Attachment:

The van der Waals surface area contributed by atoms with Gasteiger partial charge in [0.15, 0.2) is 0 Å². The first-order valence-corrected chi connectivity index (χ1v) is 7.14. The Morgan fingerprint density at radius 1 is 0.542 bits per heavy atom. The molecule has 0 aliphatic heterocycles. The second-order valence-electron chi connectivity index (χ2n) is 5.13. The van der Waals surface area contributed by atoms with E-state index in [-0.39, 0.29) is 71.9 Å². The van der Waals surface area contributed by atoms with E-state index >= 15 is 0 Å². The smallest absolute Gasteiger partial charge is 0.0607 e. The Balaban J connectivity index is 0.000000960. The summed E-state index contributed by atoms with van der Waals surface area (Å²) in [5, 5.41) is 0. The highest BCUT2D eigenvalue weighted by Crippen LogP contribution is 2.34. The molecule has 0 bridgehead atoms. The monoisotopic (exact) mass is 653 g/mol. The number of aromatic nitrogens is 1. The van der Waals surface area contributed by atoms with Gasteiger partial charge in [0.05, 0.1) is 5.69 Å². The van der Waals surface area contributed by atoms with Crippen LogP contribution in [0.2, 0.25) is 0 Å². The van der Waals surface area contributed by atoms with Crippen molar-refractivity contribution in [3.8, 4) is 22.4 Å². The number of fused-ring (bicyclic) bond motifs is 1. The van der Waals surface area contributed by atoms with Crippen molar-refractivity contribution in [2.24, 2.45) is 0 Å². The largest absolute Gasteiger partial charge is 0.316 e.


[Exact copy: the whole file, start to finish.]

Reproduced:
The van der Waals surface area contributed by atoms with Gasteiger partial charge in [0.15, 0.2) is 0 Å². The first-order valence-corrected chi connectivity index (χ1v) is 7.14. The Morgan fingerprint density at radius 1 is 0.542 bits per heavy atom. The molecule has 0 aliphatic heterocycles. The second-order valence-electron chi connectivity index (χ2n) is 5.13. The van der Waals surface area contributed by atoms with E-state index in [-0.39, 0.29) is 71.9 Å². The van der Waals surface area contributed by atoms with E-state index >= 15 is 0 Å². The smallest absolute Gasteiger partial charge is 0.0607 e. The Balaban J connectivity index is 0.000000960. The summed E-state index contributed by atoms with van der Waals surface area (Å²) in [5, 5.41) is 0. The highest BCUT2D eigenvalue weighted by Crippen LogP contribution is 2.34. The molecule has 0 bridgehead atoms. The monoisotopic (exact) mass is 653 g/mol. The number of aromatic nitrogens is 1. The van der Waals surface area contributed by atoms with Gasteiger partial charge in [0.05, 0.1) is 5.69 Å². The van der Waals surface area contributed by atoms with Crippen LogP contribution in [0.2, 0.25) is 0 Å². The van der Waals surface area contributed by atoms with Crippen molar-refractivity contribution in [3.8, 4) is 22.4 Å². The number of fused-ring (bicyclic) bond motifs is 1. The van der Waals surface area contributed by atoms with Crippen molar-refractivity contribution in [2.24, 2.45) is 0 Å². The largest absolute Gasteiger partial charge is 0.316 e.